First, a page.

Adderall and Academics
“It’s not drug addiction if a doctor gives it to me…”
At least that’s what I told myself as I walked into my psychiatrist’s office only days before my first semester in college. I had never been a great student. Sure, I was plenty capable, but the motivation to do, well, pretty much anything, just wasn’t there. I thought back to the overachievers I’d seen in high school and all that I had heard about college, concluding that Adderall and academics went hand in hand, perfectly complementing one another like milk in coffee.
So I took a seat in his office that day, completely confident in my endeavors and having convinced myself that this was as necessary a step in the enrollment process as any–visit the academic counselor, choose your classes, pick up amphetamines, buy your textbooks–in that order. Of course, I had come prepared, knowing all the nuanced diagnostic criteria for “ADD,” and completely ready to improvise when necessary.
In retrospect, having to rehearse for a doctors appointment probably should have raised some flags, but hey, he was the professional here. I described my “inability to comprehend literature” and my “hyper-distractibility” with caution, carefully gauging his responses and making sure to never appear eager as I rattled off BS symptoms. Finally, he pulled out his small blue prescription pad and jotted down a few scribbles. Tearing off the top sheet, he pushed the paper in my direction and simply prompted me to “come back in three months.” On the paper–30mg Adderall XR.
Adderall as a Legal Amphetamine
I took off to the closest pharmacy and within thirty minutes was handed a bag with a month-long supply of legal amphetamines. Before I’d even gotten out the door of the drug store, I swallowed the first pill, setting in motion a cycle that would change my life tremendously for years to come. I stood at the bus stop impatiently, waiting not for the bus that would take me down to the campus, but instead of the orange and white gelatin capsule to dissolve into my bloodstream. Before the first effect had even set in, this drug had taken over my life. Of course, any hesitation I had quickly dissipated as I felt my heart begin to race, followed by a creeping tingle up my spine and into the front of my brain. Immediately I sprung into 6th gear and stayed there for the next two years.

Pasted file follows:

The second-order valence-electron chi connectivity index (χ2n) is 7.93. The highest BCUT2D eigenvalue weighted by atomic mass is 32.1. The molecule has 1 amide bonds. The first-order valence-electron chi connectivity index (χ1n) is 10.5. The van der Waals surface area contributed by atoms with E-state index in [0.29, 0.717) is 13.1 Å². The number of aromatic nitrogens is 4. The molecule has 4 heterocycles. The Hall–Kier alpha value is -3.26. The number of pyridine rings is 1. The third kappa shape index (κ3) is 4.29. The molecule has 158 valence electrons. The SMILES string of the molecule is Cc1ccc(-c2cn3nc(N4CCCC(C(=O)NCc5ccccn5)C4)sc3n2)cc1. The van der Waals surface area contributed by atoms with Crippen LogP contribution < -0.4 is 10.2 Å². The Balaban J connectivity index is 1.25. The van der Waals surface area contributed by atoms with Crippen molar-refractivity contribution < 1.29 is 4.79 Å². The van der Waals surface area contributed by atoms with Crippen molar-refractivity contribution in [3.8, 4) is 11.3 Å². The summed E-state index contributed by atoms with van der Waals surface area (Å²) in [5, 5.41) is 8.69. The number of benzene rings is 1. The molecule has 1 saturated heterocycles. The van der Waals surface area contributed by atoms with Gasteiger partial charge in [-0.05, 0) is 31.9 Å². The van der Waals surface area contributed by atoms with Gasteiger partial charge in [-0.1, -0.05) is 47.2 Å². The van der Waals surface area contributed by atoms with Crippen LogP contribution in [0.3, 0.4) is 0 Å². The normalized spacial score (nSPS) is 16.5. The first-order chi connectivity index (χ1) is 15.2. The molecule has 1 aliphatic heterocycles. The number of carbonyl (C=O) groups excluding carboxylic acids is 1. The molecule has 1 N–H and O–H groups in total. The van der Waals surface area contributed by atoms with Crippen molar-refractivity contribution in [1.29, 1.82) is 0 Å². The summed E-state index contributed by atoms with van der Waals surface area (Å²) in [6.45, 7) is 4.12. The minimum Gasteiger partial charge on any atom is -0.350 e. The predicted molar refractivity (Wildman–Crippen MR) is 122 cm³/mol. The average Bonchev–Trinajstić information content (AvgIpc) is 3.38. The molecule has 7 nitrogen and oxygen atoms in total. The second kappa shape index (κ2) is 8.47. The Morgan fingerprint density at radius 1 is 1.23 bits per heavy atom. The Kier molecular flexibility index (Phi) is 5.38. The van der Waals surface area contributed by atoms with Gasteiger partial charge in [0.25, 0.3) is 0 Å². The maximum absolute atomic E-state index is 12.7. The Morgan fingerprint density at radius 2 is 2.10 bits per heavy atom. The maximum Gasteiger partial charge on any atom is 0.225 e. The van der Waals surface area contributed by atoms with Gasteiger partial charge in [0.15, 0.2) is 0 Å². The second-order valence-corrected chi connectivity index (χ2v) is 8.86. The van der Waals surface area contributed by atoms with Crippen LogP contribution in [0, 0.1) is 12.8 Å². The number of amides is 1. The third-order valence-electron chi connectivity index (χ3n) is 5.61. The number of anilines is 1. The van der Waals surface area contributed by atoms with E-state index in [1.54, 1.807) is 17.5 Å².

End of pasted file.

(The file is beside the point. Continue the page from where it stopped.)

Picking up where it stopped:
For a while, life was great. Every day I swallowed that pill and motivation and creativity seemed to flow into me, occupying the spaces that had once been filled with doubt and anxiety. In classes, I became a star student–social, engaging, and insightful. I wrote papers late into the night and studied for hours on end. My initial major, psychology, quickly transitioned to neurobiology and for the first time, I was proud. I looked the world in the eye and commended myself on my drive. If you had told me that I was getting high, I would have looked at you with disdain, because after all, “a doctor gave it to me.” But as is the guiding mentality of many drug addicts, if one is good, two is better; so I returned to that doctor set on getting more, but as I soon came to realize, more was never enough.